In 1975, the Delaware Historical Society took on a new dimension with the acquisition of the Read House and Gardens in historic New Castle after the death of Lydia Laird, fulfilling a commitment made in 1965 (see blog entry for that year). Her generosity expanded the Society’s reach beyond Wilmington and gave it a new way to present Delaware’s history.
Philip and Lydia Laird’s purchase of the house in 1920 added another layer to its history, after its use by the Read and Couper families. The Lairds furnished the house with antiques in the fashion of the colonial revival. They added a swimming pool in the garden and tap rooms in the basement to make it a center for entertaining. They also installed modern plumbing. As mentioned in our blog for 1920, their interest in historic preservation led them to purchase other properties in New Castle, and they were also involved in the New Castle Restoration project of the late 1940s.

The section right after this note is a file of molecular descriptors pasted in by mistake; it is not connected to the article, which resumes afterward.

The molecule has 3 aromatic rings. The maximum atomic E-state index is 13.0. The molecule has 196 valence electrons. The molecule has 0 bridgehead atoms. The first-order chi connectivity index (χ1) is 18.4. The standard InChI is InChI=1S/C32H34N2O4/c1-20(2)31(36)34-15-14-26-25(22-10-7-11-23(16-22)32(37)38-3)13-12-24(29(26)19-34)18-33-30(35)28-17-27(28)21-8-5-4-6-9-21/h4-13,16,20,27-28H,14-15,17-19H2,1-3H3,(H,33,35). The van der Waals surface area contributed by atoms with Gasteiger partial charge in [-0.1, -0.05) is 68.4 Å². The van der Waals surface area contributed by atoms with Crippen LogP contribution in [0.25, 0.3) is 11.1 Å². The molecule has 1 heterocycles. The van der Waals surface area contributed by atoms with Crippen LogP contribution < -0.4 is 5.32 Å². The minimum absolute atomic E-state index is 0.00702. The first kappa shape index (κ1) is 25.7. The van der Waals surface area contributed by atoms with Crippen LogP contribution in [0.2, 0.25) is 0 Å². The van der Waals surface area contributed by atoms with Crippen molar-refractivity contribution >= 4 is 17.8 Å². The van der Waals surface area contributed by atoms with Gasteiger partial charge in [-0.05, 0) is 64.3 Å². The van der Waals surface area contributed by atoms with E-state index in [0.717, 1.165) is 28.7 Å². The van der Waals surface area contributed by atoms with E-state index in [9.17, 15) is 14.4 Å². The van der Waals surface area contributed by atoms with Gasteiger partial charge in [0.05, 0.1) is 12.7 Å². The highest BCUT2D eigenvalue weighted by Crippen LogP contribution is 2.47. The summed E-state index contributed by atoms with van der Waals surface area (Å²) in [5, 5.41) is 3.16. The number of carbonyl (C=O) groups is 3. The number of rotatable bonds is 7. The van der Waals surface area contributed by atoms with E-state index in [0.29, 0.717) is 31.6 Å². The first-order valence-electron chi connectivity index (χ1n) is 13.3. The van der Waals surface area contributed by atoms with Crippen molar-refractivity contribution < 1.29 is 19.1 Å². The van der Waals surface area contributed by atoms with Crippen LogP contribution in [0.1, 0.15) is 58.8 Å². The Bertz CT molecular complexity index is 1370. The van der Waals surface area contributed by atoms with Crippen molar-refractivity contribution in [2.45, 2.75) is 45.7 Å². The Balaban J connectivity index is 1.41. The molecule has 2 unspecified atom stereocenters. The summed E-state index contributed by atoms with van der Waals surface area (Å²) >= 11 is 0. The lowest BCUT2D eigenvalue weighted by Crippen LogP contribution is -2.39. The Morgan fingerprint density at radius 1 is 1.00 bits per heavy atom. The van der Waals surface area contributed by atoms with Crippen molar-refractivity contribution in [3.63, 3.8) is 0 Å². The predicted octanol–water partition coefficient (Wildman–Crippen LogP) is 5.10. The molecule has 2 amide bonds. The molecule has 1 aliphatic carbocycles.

The house came with most of the Lairds’ furnishings, so it opened to the public in an as-is condition soon after the Society acquired it. The Society also began extensive research on the house and made plans for a thorough interior and exterior restoration, completed in 1986. But historic houses are like all houses, only more so—they always require more work and money, so the maintenance of the Read House is an ongoing saga.
The Society is proud to share this architectural treasure with the public in a way that honors the three families who have lived there. Continuing research is always adding new layers to our understanding of the house and property. The best way to experience the Read House is to visit it—go to http://www.dehistory.org/hours-a-fees/166-home-page/read-house-gardens/161-read-house-gardens for more information.